From the movie A.I. to D.A.R.Y.L. to HUMANS (if you want me to talk about why I included it, ask in the comments. I don’t want to spoil anyone), writers have explored what it would mean to invite artificial beings into some of the most intimate and enduring relationships we have. I wonder you think are the most memorable examples -even beyond just children and parents and in movies, tv, video games or anime? For me, I found one of the relationships on the anime series, Birdy the Mighty to be really poignant.

Now the entire series (which ran originally as OVAs in 1996 and then as a series in 2008-2009) is an often comedic anime with some major fan-service elements. Basically a young teenager is killed by an alien supersoldier who looks and acts like a beautiful young actress/idol and they have to share a body to allow both of them to survive. Cheeky! It does get a little more serious in Series 2, where because they are beginning to merge and Tsutomu fears annihilation, so they delve into her past to see if they can find a resolution.

There is a scene of Birdy on her planet as a child which shows her isolation, before she flees her home. They show her caretaker, Violin, as this warm and caring mecha (starting around 5:50 and then a bit around 15:00) and shows her becoming friends with Nataru. She holds her and makes her favorite foods and is this loving and generally nurturing being. However, in the next episode, they reveal something else actually about Violin that Birdy could not face (start around 2:38). Mainly that Violin was a barely responsive machine who could only attend to her basic needs. She was merely a marionette who only served the needs of those who wanted to raise a genetically engineered supersoldier and keep her isolated from the rest of society.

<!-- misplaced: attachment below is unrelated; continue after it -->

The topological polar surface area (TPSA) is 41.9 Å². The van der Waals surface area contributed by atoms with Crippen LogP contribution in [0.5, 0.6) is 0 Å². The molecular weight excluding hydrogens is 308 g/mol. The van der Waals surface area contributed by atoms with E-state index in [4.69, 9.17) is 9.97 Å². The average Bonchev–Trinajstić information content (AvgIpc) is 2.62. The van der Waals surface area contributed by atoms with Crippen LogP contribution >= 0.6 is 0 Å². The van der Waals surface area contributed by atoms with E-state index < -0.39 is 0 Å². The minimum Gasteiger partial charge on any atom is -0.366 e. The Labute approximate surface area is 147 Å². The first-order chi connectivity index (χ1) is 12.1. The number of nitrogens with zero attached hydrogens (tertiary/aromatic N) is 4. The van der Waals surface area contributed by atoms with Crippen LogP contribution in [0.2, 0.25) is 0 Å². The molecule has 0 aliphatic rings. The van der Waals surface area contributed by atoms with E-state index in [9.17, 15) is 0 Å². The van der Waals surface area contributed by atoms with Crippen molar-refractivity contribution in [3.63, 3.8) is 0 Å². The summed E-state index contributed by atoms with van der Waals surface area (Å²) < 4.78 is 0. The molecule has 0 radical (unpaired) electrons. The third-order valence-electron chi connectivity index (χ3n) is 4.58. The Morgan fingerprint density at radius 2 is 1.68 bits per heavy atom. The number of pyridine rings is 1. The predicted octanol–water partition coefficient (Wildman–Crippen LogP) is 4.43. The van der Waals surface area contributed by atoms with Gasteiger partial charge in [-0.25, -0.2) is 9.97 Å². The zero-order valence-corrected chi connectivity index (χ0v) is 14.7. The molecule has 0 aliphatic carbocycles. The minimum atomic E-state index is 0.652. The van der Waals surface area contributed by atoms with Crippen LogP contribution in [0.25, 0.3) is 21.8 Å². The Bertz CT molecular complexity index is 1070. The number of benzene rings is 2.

For me, who has studied and worked in child and adolescent development, particularly emotional and identity development, it seems a very poignant commentary on the realities that neglected kids face. Basically, the need for nurturance and responsive love is so essential for children that they’ll seek, project and beg for it from even the most unresponsive of objects. They’ll idealize the past to defend against the fears around the lack of love. Many therapists will say that if someone calls their mother a “saint,” you will often wonder if something bad really happened because they cannot get past a shallow idealization. (ETA: it’s not always true but it’s a dynamic that’s important to understand). I saw that too many times—children almost valiantly defending their parents because they were so desperate for the love and care they weren’t getting. They would weave stories of real love to defend themselves against the sad reality of their lives.


Like everything else, these stories of robots are symbolic of our own non-mechanical fears. There are moments in anime that can hit you like a gut punch and for me, this realization stands out.

Share your own thoughts about mechanical families and what it might mean about our own lives.

PS. This was inspired by our Robot Week on Backtalk. Stop by and join us!